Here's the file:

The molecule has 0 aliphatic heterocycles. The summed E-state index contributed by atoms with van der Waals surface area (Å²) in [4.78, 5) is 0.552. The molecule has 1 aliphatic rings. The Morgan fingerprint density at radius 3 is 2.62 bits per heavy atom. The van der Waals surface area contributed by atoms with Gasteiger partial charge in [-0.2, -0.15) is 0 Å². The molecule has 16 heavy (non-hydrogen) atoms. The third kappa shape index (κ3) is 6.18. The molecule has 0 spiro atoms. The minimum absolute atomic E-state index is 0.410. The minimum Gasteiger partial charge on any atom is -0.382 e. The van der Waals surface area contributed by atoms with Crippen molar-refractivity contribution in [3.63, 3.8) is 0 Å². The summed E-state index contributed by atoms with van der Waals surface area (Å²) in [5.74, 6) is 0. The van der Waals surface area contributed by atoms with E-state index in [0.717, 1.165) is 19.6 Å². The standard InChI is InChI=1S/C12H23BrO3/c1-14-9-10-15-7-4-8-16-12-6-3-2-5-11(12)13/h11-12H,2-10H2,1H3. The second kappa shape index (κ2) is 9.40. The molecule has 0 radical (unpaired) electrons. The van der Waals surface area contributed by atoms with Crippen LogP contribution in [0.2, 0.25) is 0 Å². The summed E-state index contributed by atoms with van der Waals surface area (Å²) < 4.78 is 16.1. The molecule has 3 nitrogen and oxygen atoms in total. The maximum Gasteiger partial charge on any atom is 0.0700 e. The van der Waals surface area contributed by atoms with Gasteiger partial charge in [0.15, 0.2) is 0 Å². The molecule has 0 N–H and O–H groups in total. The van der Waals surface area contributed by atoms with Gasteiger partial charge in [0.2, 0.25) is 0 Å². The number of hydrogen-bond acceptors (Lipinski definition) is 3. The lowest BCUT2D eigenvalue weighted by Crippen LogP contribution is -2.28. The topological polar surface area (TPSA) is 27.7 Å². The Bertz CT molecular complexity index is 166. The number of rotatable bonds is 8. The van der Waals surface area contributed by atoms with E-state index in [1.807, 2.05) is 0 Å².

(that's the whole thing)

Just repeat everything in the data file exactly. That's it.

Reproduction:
The molecule has 0 aliphatic heterocycles. The summed E-state index contributed by atoms with van der Waals surface area (Å²) in [4.78, 5) is 0.552. The molecule has 1 aliphatic rings. The Morgan fingerprint density at radius 3 is 2.62 bits per heavy atom. The van der Waals surface area contributed by atoms with Gasteiger partial charge in [-0.2, -0.15) is 0 Å². The molecule has 16 heavy (non-hydrogen) atoms. The third kappa shape index (κ3) is 6.18. The molecule has 0 spiro atoms. The minimum absolute atomic E-state index is 0.410. The minimum Gasteiger partial charge on any atom is -0.382 e. The van der Waals surface area contributed by atoms with Crippen molar-refractivity contribution in [3.63, 3.8) is 0 Å². The summed E-state index contributed by atoms with van der Waals surface area (Å²) in [5.74, 6) is 0. The van der Waals surface area contributed by atoms with E-state index in [0.717, 1.165) is 19.6 Å². The standard InChI is InChI=1S/C12H23BrO3/c1-14-9-10-15-7-4-8-16-12-6-3-2-5-11(12)13/h11-12H,2-10H2,1H3. The second kappa shape index (κ2) is 9.40. The molecule has 0 radical (unpaired) electrons. The van der Waals surface area contributed by atoms with Crippen LogP contribution in [0.2, 0.25) is 0 Å². The summed E-state index contributed by atoms with van der Waals surface area (Å²) < 4.78 is 16.1. The molecule has 3 nitrogen and oxygen atoms in total. The maximum Gasteiger partial charge on any atom is 0.0700 e. The van der Waals surface area contributed by atoms with Gasteiger partial charge in [0.15, 0.2) is 0 Å². The molecule has 0 N–H and O–H groups in total. The van der Waals surface area contributed by atoms with Gasteiger partial charge in [0.2, 0.25) is 0 Å². The number of hydrogen-bond acceptors (Lipinski definition) is 3. The lowest BCUT2D eigenvalue weighted by Crippen LogP contribution is -2.28. The topological polar surface area (TPSA) is 27.7 Å². The Bertz CT molecular complexity index is 166. The number of rotatable bonds is 8. The van der Waals surface area contributed by atoms with E-state index in [1.807, 2.05) is 0 Å².